Schmidt’s Noticing view – must notice gaps /need to begin learning
Socio-Cultural view – social interaction facilitates (best in Vygotsky’s zone)
Swain’s Output view – must use language to improve it
Information Processing – like everything else, becomes better with practice (fluency)
What does the Research say?
Free online reading from your
Beginning on page ll / You will probably find pages 22-32 most helpful.
Handout of Strategies – make a copy
1st listening (understands but does not speak the language well)
2. early production (begins talking)
3. speech emergence (gets point across)
4. intermediate fluency (becoming fluent)Focus is on "meaning" [BICS]
5. native fluency [CALPS]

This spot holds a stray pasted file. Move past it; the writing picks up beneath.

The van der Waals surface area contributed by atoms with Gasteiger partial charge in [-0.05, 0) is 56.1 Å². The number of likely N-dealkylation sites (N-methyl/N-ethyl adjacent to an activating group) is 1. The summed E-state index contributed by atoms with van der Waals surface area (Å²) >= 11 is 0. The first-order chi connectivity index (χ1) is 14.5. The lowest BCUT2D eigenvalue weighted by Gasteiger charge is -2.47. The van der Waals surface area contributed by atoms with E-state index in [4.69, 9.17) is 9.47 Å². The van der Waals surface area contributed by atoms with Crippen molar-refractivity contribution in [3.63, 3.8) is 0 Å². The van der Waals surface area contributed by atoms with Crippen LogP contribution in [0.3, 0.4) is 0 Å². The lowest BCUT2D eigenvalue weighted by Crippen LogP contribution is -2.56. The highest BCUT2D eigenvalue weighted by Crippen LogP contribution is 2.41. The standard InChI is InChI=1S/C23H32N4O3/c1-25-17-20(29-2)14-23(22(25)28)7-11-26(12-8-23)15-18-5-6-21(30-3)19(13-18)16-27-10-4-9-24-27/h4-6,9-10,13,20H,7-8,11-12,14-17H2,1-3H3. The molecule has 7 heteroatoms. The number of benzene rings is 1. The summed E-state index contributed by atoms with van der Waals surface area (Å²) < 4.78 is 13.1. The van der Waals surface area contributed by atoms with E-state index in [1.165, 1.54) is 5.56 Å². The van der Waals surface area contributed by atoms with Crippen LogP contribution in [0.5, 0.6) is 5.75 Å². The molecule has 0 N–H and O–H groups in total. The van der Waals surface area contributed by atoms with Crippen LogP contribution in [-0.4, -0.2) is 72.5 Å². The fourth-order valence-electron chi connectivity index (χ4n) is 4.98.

During the pre-production stage, children enter a “quiet” period in which they don't speak at all, except to speakers of their native language. This period can last up to several months. This is a time when they are listening actively and gathering information about the new language. Although they are silent, children may use non-verbal forms of communication, such as pointing, pantomiming, and gesturing. When children have become somewhat proficient at understanding the second language as it is spoken to them, they enter a stage of early production in which they use telegraphic speech. Telegraphic speech refers to the use of one- or two-word phrases to communicate much longer ideas. For example, a child at this level may point and simply say “ball.” They may really mean: “Please give me the ball.” Then, most children enter the speech emergence stage. At this stage, children use new vocabulary and their growing knowledge of English grammar to build sentences. They understand more than they can produce orally. Throughout this process, the focus is on meaningful communication rather than on linguistic accuracy. When children enter the final stage, intermediate and advanced fluency, they are able to speak using grammar and vocabulary comparable to their English-speaking peers. (Searchlight)